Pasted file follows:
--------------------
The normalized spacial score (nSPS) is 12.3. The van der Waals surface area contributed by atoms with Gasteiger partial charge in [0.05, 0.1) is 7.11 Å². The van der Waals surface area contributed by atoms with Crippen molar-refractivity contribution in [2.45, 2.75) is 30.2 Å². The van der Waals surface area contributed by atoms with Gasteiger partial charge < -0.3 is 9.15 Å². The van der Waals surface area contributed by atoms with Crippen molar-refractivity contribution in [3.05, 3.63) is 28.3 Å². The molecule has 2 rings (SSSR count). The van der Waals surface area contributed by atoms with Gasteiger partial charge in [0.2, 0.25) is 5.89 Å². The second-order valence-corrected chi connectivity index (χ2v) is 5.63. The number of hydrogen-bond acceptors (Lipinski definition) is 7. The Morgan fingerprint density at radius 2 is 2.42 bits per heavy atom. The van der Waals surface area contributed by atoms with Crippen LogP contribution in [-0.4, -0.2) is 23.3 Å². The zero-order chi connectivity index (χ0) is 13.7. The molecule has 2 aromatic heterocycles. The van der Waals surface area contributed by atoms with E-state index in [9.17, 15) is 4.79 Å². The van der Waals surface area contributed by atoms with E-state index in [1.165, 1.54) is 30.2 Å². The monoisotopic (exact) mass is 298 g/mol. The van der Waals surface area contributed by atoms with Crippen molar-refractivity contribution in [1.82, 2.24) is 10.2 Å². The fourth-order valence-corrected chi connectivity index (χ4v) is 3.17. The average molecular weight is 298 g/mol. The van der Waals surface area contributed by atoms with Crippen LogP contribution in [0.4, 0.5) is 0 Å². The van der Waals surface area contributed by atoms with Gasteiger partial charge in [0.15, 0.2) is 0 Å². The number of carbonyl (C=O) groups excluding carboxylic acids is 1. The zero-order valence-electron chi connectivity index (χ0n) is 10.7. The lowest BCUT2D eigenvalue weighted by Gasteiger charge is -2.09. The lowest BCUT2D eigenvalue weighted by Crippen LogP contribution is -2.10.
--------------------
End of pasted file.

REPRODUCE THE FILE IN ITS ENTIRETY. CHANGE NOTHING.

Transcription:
The normalized spacial score (nSPS) is 12.3. The van der Waals surface area contributed by atoms with Gasteiger partial charge in [0.05, 0.1) is 7.11 Å². The van der Waals surface area contributed by atoms with Crippen molar-refractivity contribution in [2.45, 2.75) is 30.2 Å². The van der Waals surface area contributed by atoms with Gasteiger partial charge < -0.3 is 9.15 Å². The van der Waals surface area contributed by atoms with Crippen molar-refractivity contribution in [3.05, 3.63) is 28.3 Å². The molecule has 2 rings (SSSR count). The van der Waals surface area contributed by atoms with Gasteiger partial charge in [0.2, 0.25) is 5.89 Å². The second-order valence-corrected chi connectivity index (χ2v) is 5.63. The number of hydrogen-bond acceptors (Lipinski definition) is 7. The Morgan fingerprint density at radius 2 is 2.42 bits per heavy atom. The van der Waals surface area contributed by atoms with Crippen LogP contribution in [-0.4, -0.2) is 23.3 Å². The zero-order chi connectivity index (χ0) is 13.7. The molecule has 2 aromatic heterocycles. The van der Waals surface area contributed by atoms with E-state index in [9.17, 15) is 4.79 Å². The van der Waals surface area contributed by atoms with E-state index in [1.165, 1.54) is 30.2 Å². The monoisotopic (exact) mass is 298 g/mol. The van der Waals surface area contributed by atoms with Crippen molar-refractivity contribution in [1.82, 2.24) is 10.2 Å². The fourth-order valence-corrected chi connectivity index (χ4v) is 3.17. The average molecular weight is 298 g/mol. The van der Waals surface area contributed by atoms with Crippen LogP contribution in [0.4, 0.5) is 0 Å². The van der Waals surface area contributed by atoms with Gasteiger partial charge in [0.15, 0.2) is 0 Å². The number of carbonyl (C=O) groups excluding carboxylic acids is 1. The zero-order valence-electron chi connectivity index (χ0n) is 10.7. The lowest BCUT2D eigenvalue weighted by Gasteiger charge is -2.09. The lowest BCUT2D eigenvalue weighted by Crippen LogP contribution is -2.10.